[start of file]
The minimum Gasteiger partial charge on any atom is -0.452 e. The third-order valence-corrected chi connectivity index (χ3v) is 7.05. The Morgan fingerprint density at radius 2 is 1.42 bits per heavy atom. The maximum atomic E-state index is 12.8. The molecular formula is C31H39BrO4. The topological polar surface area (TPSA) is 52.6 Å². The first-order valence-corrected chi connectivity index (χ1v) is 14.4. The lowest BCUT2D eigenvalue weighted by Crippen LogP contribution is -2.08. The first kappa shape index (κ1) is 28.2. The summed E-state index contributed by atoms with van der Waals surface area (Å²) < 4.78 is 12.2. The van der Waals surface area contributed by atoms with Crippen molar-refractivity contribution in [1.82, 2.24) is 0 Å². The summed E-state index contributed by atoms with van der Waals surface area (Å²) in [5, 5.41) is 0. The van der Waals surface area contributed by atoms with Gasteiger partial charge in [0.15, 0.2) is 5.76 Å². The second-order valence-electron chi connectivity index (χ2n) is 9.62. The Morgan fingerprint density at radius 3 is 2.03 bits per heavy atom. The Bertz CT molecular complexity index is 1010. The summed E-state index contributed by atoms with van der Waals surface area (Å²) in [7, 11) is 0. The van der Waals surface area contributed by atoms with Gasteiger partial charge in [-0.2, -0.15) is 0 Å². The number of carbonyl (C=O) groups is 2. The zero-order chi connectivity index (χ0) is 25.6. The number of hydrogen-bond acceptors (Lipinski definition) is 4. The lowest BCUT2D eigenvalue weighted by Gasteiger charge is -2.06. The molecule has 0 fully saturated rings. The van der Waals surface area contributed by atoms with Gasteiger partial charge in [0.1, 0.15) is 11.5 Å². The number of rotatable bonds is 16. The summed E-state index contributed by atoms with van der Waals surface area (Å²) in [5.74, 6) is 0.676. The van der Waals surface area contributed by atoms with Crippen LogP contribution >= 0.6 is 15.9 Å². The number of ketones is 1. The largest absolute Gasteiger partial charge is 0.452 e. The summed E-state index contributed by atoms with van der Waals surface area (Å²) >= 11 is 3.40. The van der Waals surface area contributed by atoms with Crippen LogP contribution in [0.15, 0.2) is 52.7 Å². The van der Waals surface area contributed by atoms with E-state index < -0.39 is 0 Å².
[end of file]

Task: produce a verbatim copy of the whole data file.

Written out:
The minimum Gasteiger partial charge on any atom is -0.452 e. The third-order valence-corrected chi connectivity index (χ3v) is 7.05. The Morgan fingerprint density at radius 2 is 1.42 bits per heavy atom. The maximum atomic E-state index is 12.8. The molecular formula is C31H39BrO4. The topological polar surface area (TPSA) is 52.6 Å². The first-order valence-corrected chi connectivity index (χ1v) is 14.4. The lowest BCUT2D eigenvalue weighted by Crippen LogP contribution is -2.08. The first kappa shape index (κ1) is 28.2. The summed E-state index contributed by atoms with van der Waals surface area (Å²) < 4.78 is 12.2. The van der Waals surface area contributed by atoms with Crippen molar-refractivity contribution in [1.82, 2.24) is 0 Å². The summed E-state index contributed by atoms with van der Waals surface area (Å²) in [5, 5.41) is 0. The van der Waals surface area contributed by atoms with Gasteiger partial charge in [0.15, 0.2) is 5.76 Å². The second-order valence-electron chi connectivity index (χ2n) is 9.62. The Morgan fingerprint density at radius 3 is 2.03 bits per heavy atom. The Bertz CT molecular complexity index is 1010. The summed E-state index contributed by atoms with van der Waals surface area (Å²) in [7, 11) is 0. The van der Waals surface area contributed by atoms with Gasteiger partial charge in [-0.2, -0.15) is 0 Å². The number of carbonyl (C=O) groups is 2. The zero-order chi connectivity index (χ0) is 25.6. The number of hydrogen-bond acceptors (Lipinski definition) is 4. The lowest BCUT2D eigenvalue weighted by Gasteiger charge is -2.06. The molecule has 0 fully saturated rings. The van der Waals surface area contributed by atoms with Gasteiger partial charge in [0.1, 0.15) is 11.5 Å². The number of rotatable bonds is 16. The summed E-state index contributed by atoms with van der Waals surface area (Å²) in [5.74, 6) is 0.676. The van der Waals surface area contributed by atoms with Crippen LogP contribution >= 0.6 is 15.9 Å². The number of ketones is 1. The largest absolute Gasteiger partial charge is 0.452 e. The summed E-state index contributed by atoms with van der Waals surface area (Å²) >= 11 is 3.40. The van der Waals surface area contributed by atoms with Crippen LogP contribution in [0.15, 0.2) is 52.7 Å². The van der Waals surface area contributed by atoms with E-state index < -0.39 is 0 Å².